When Hashem puts a soul into a body, there is no part of the body that remains as it was before. Every single detail becomes alive. The same is true for all details of Rosh Hashana, including judgment. On the verse, “ki chok l’Yisrael hu, mishpat l’Elokei Yaakov,” it is explained in maamarei Chassidus that “chok” is from the root “lechem chuko” which means that Hashem decides how much bread, how much gashmiyus, the Jew will receive the upcoming year; and “mishpat l’Elokei Yaakov” means that Hashem makes a judgment about how much G-dliness will the Jew be able to draw down during the upcoming year in material matters which are the “eikev” (lit. heel, as in the word Yaakov) of the neshama that is clothed in a body.

That means that even within judgment, Chassidus adds an inner, spiritual aspect about a person’s spirituality. When we  daven on Rosh Hashana, we also need to daven that the Chassidus that we learn affect us and change us for the good. Obviously, when we learn Chassidus, it affects a person’s soul so he is more refined and more connected to spiritual things, but how deep the impact will be is a special level of spiritual success and there is a judgment about this on Rosh Hashana.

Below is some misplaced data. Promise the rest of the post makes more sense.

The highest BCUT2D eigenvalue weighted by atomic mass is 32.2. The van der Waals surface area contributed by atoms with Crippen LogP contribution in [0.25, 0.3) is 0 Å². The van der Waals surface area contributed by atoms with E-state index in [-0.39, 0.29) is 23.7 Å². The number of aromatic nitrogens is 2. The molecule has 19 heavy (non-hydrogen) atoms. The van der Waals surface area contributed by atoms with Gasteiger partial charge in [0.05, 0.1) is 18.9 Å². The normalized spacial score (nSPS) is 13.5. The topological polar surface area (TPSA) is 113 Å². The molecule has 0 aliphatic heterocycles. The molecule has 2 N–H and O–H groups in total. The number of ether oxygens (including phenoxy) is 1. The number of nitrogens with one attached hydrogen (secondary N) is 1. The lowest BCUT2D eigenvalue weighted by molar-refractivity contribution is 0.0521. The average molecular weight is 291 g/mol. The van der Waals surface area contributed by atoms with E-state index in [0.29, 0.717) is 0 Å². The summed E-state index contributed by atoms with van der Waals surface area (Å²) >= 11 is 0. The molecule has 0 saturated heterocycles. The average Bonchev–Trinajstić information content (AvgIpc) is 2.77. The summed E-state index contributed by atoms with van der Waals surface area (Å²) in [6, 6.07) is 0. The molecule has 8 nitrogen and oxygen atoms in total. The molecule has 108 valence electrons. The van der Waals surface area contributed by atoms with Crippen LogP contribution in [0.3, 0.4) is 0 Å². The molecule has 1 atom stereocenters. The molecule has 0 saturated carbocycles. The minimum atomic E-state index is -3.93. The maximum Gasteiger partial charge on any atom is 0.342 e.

Interestingly, despite revealing the spiritual side of the equation, Chassidus still emphasizes that the main judgment is on the first part of the verse, “chok l’Yisrael,” the judgment about parnassa and other material needs because Chassidus illuminates material things in an entirely different light.

This is explained at length in the sichos of the Rebbe about Tefillas Chana. The Baal Shem Tov explains the verse in Tehillim 107, “Hungry and thirsty, their soul was wrapped in them,” that when a Jew feels thirsty for physical water, this is because his soul identifies the G-dly light in the water. The Rebbe adds there that the reason that Jews in all communities are moved primarily by that part of davening that talks about physical judgment is because their soul identifies the G-dly sparks within material things and yearns to acquire and refine them.